Matt Crott from ResusRight, has been writing some amazing articles during his Remarkable accelerator journey and here’s a blog that he prepared last month. Thanks for letting us share this, Matt!
With over 400,000 confirmed cases of COVID-19 worldwide and an ICU admission rate of roughly 5%, that’s a whole lot of patients who need respiratory assistance. A shortage of ventilators has already been experienced in Italy, with doctors likening the situation to wartime triage. As cases continue to rise daily, the scarcity of appropriate equipment is being felt globally, with US hotspots already facing similar shortages.
The situation has triggered a worldwide call to the science and engineering community to rapidly design, prototype and manufacture open-source ventilators, personal protective equipment and other medical hardware. The ‘Helpful Engineering’ movement has recruited over 3,000 volunteers worldwide, universities are diverting undergraduate theses to tackle the issue and individuals such as Johnny Lee are spending their spare time developing open-source hardware to distrubute globally at no cost.
While these efforts are certainly welcome, I’m sure you can imagine that building an inexpensive and scalable ventilator isn’t actually that easy. Especially when you consider the fact that the tube attached to the pump you took out of your Nan’s aquarium controlled by a $5 Arduino clone you bought on eBay is actually breathing for a comatose patient on the other end.
How do ventilators work?
I’ll give you a quick crash course on modern mechanical ventilation. We start with a supply of gas, both oxygen and air, from outlets in the wall of the hospital or even gas cylinders. The ventilator’s first role is to control the ratio of these gasses so that the right amount of oxygen ends up inside the patient’s lungs. Then, the gas flow to the patient needs to be finely controlled so that the perfect pressure and amount of gas is delivered. The lungs of patients who typically need ventilation are rather sensitive — too much pressure and volume they get damaged; too little and they don’t get enough air to oxygenate the blood. Also, the air needs to be humidified as dry air can damage the airways and lungs. The amount of air that goes to the lungs is termed the ‘tidal volume’ — the required tidal volume is dependent on the size of the patient. This works hand in hand with the ‘respiratory rate’, typically measured in breaths per minute, to ensure that the patient gets enough oxygen. For example, if you have the perfect tidal volume but only deliver one breath every minute, it’s not going to be enough to sustain the patient.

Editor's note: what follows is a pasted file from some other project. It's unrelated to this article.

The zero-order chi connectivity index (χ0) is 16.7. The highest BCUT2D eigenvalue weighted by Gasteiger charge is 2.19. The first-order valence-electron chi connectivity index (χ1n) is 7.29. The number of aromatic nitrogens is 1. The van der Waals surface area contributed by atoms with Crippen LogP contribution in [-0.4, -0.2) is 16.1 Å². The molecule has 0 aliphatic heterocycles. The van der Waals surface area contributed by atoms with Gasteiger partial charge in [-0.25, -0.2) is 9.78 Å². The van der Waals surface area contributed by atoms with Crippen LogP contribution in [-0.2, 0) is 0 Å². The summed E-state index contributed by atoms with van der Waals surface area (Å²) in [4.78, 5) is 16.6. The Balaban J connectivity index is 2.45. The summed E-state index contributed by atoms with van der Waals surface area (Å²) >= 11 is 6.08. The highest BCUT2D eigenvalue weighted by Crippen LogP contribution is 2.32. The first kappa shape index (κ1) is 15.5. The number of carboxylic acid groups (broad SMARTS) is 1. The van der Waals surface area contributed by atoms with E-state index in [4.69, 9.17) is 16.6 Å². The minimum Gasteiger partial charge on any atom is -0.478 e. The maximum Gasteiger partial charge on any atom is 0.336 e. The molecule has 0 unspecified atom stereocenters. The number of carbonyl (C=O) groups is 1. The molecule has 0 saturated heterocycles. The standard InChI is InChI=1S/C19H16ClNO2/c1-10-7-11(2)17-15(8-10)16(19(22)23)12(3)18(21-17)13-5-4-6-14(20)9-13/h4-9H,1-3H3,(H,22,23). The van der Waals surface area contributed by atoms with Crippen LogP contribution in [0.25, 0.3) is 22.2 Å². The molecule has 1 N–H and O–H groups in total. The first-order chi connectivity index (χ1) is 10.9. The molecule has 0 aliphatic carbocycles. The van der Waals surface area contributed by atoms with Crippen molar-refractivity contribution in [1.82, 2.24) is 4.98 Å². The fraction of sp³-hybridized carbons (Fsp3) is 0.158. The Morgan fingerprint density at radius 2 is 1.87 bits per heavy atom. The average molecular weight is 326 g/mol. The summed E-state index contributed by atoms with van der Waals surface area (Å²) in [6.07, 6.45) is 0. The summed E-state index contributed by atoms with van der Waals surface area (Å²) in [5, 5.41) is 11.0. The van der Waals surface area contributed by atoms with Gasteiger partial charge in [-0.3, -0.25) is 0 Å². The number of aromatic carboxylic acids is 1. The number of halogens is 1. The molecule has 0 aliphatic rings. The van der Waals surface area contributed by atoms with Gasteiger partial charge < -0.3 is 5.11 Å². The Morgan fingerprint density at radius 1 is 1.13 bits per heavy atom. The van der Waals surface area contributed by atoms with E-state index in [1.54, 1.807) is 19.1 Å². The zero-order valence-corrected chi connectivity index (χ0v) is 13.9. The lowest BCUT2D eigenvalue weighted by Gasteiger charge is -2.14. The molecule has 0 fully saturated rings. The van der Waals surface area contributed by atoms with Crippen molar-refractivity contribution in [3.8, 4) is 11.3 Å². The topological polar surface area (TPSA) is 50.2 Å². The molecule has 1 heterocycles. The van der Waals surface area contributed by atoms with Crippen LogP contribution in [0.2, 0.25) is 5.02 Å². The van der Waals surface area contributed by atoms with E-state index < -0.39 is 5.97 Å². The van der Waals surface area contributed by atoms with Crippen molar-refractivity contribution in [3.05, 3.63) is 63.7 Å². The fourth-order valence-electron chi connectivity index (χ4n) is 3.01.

When we look at the pressure of the gas delivered to the patient, there are two main factors to control: the peak inspiratory pressure (PIP) and peak end-expiratory pressures (PEEP). PIP is the maximum pressure reached during the inspiration of gas — too high and you damage the lungs; too low and you aren’t able to open the lungs enough to get the amount of air you need. Here, we have to remember that pressure and flow are inextricably linked — pressure is what drives the flow of a gas, so if there is not enough pressure you will not get enough flow. If you do not get enough flow, you will not get enough air into the lungs as the tidal volume is equal to the flow rate of air over time. The other factor, PEEP, is the remaining pressure in the lungs at the end of expiration. This is necessary so the lungs do not completely deflate between breaths, actually increasing the efficiency of the gas exchange.
What else can we do?
So, is there a simpler way of doing it? In Grey’s Anatomy sometimes they squeeze a weird inflatable bag thing and it breathes for the patient…can’t we just do that?
Well…maybe. The self-inflating bag (SIB) is a fantastic device that seems fairly simple. You squeeze a collapsible PVC chamber, air comes out, you let go, the bag self inflates and the expiratory air is redirected to the atmosphere, ready for another breath. In fact, a team at MIT has developed a low-cost ventilator based on a self-inflating bag called the E-Vent, while a team in Barcelona have released a similar 3D printable concept. More and more SIB based ventilators are popping up all over the world every other day, including Ireland and the Netherlands.